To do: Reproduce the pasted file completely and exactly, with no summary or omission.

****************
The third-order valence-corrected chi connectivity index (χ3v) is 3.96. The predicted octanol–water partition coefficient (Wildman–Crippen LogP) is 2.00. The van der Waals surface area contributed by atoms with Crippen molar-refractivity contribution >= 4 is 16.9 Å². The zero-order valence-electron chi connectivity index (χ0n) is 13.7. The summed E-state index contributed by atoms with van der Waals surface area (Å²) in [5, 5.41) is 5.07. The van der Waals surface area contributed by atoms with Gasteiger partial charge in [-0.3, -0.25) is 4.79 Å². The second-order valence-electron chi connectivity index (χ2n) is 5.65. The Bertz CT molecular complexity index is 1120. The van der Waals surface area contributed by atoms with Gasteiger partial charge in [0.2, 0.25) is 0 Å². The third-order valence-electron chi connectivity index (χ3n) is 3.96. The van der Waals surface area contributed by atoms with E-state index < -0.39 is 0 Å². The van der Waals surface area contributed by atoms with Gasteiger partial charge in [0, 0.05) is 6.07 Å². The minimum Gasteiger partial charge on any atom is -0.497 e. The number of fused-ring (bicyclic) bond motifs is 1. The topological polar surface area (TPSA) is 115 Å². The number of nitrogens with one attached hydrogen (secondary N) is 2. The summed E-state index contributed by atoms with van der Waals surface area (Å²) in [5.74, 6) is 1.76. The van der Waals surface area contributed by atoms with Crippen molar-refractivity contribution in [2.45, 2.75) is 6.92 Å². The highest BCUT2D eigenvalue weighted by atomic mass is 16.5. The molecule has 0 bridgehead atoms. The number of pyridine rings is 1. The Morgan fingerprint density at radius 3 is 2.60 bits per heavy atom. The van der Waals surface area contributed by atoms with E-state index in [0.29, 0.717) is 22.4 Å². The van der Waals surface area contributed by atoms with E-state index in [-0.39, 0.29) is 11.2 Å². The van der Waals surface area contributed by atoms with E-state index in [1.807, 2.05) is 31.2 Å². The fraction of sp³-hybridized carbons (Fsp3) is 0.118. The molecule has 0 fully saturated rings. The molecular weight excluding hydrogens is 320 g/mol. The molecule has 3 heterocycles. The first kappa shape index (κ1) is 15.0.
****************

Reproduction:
The third-order valence-corrected chi connectivity index (χ3v) is 3.96. The predicted octanol–water partition coefficient (Wildman–Crippen LogP) is 2.00. The van der Waals surface area contributed by atoms with Crippen molar-refractivity contribution >= 4 is 16.9 Å². The zero-order valence-electron chi connectivity index (χ0n) is 13.7. The summed E-state index contributed by atoms with van der Waals surface area (Å²) in [5, 5.41) is 5.07. The van der Waals surface area contributed by atoms with Gasteiger partial charge in [-0.3, -0.25) is 4.79 Å². The second-order valence-electron chi connectivity index (χ2n) is 5.65. The Bertz CT molecular complexity index is 1120. The van der Waals surface area contributed by atoms with Gasteiger partial charge in [0.2, 0.25) is 0 Å². The third-order valence-electron chi connectivity index (χ3n) is 3.96. The van der Waals surface area contributed by atoms with E-state index < -0.39 is 0 Å². The van der Waals surface area contributed by atoms with Gasteiger partial charge in [0, 0.05) is 6.07 Å². The minimum Gasteiger partial charge on any atom is -0.497 e. The number of fused-ring (bicyclic) bond motifs is 1. The topological polar surface area (TPSA) is 115 Å². The number of nitrogens with one attached hydrogen (secondary N) is 2. The summed E-state index contributed by atoms with van der Waals surface area (Å²) in [5.74, 6) is 1.76. The van der Waals surface area contributed by atoms with Crippen molar-refractivity contribution in [2.45, 2.75) is 6.92 Å². The highest BCUT2D eigenvalue weighted by atomic mass is 16.5. The molecule has 0 bridgehead atoms. The number of pyridine rings is 1. The Morgan fingerprint density at radius 3 is 2.60 bits per heavy atom. The van der Waals surface area contributed by atoms with E-state index in [0.29, 0.717) is 22.4 Å². The van der Waals surface area contributed by atoms with E-state index in [-0.39, 0.29) is 11.2 Å². The van der Waals surface area contributed by atoms with E-state index in [1.807, 2.05) is 31.2 Å². The fraction of sp³-hybridized carbons (Fsp3) is 0.118. The molecule has 0 fully saturated rings. The molecular weight excluding hydrogens is 320 g/mol. The molecule has 3 heterocycles. The first kappa shape index (κ1) is 15.0.